As the novel coronavirus began to spread across the country, the public health and health care systems were the first sectors affected and the first to respond.
To date, governors in every state and territory have declared emergencies, allowing greater authority and flexibility to respond to COVID-19. Even with many state legislatures suspending or postponing sessions, more than 20 states, the District of Columbia and Puerto Rico have passed more than 35 health-related bills that appropriated money and supported other efforts in the health care and public health systems. Here's a look at state responses to the pandemic.
* Bolstering the health care system
To address concerns about health care system capacity, states loosened requirements around the health care workforce and telehealth. Most of the changes are for the duration of the pandemic only and, to date, have been led by the executive branch.
More than 40 states have modified licensing requirements and expedited approvals for physicians and other health care providers to recruit out-of-state, inactive and retired providers to expand the state's workforce. At least 29 states also expanded the scope of practice for nurse practitioners and physician assistants, allowing them greater independence in providing care to patients.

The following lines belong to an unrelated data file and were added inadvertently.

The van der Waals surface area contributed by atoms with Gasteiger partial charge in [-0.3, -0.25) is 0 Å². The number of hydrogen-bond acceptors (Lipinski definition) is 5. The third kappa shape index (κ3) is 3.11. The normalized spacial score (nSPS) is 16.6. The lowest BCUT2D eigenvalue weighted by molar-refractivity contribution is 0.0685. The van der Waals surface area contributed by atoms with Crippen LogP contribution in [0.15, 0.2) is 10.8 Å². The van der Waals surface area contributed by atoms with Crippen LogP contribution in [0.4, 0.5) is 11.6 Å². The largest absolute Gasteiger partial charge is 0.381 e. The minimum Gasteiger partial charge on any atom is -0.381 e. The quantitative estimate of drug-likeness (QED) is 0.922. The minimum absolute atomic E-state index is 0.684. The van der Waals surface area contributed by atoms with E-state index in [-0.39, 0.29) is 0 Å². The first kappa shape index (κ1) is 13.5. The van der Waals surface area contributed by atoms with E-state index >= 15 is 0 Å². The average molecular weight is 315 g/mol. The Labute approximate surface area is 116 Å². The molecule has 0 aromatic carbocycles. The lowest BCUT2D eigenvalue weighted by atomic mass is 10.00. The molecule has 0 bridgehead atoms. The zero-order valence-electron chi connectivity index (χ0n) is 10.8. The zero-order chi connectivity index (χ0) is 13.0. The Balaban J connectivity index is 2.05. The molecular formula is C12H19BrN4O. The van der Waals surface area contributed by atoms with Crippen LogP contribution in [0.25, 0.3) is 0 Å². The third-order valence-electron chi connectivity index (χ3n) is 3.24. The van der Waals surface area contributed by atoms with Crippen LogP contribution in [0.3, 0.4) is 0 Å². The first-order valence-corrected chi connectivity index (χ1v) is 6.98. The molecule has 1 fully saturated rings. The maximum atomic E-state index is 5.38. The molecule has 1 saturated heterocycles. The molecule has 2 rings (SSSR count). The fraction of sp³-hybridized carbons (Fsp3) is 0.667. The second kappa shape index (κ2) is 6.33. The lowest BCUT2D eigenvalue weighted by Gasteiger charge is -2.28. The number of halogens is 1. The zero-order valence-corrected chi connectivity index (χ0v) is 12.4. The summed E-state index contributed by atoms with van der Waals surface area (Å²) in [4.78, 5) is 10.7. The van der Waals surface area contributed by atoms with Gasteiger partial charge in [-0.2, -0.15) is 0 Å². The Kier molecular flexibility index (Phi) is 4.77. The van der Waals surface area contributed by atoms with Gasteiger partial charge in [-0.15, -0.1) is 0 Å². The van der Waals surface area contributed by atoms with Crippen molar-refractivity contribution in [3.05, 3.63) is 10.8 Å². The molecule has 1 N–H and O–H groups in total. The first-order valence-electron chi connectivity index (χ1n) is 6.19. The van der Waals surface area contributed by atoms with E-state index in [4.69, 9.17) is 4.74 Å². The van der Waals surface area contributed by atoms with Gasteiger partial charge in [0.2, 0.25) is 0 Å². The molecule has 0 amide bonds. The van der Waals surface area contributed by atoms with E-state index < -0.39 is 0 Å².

Telehealth was used early in the crisis, particularly to help determine whether people's symptoms required a test or hospital visit. Other uses included managing chronic conditions and providing mental health care or substance use disorder treatment at home to reduce the need to visit a health care facility.
Federal and state action expanded tele-health by ensuring coverage and relaxing a number of restrictions, such as requirements related to providers and telehealth methods. Although governors' orders led many state changes, legislatures in Alaska, Maine, New Jersey and Puerto Rico also took similar action.
* Ensuring affordability and accessibility of care
As the virus spreads, coverage and access to needed health care services, including COVID-19 testing and treatment, remains critical. Federal and state leaders first focused on reducing patients' costs, such as copays and deductibles, for testing.
The Families First Coronavirus Response Act requires insurers to cover testing for the virus without any cost to patients or prior authorization requirements. The federal law also gives states the option to cover COVID-19 testing and test-related visits for uninsured...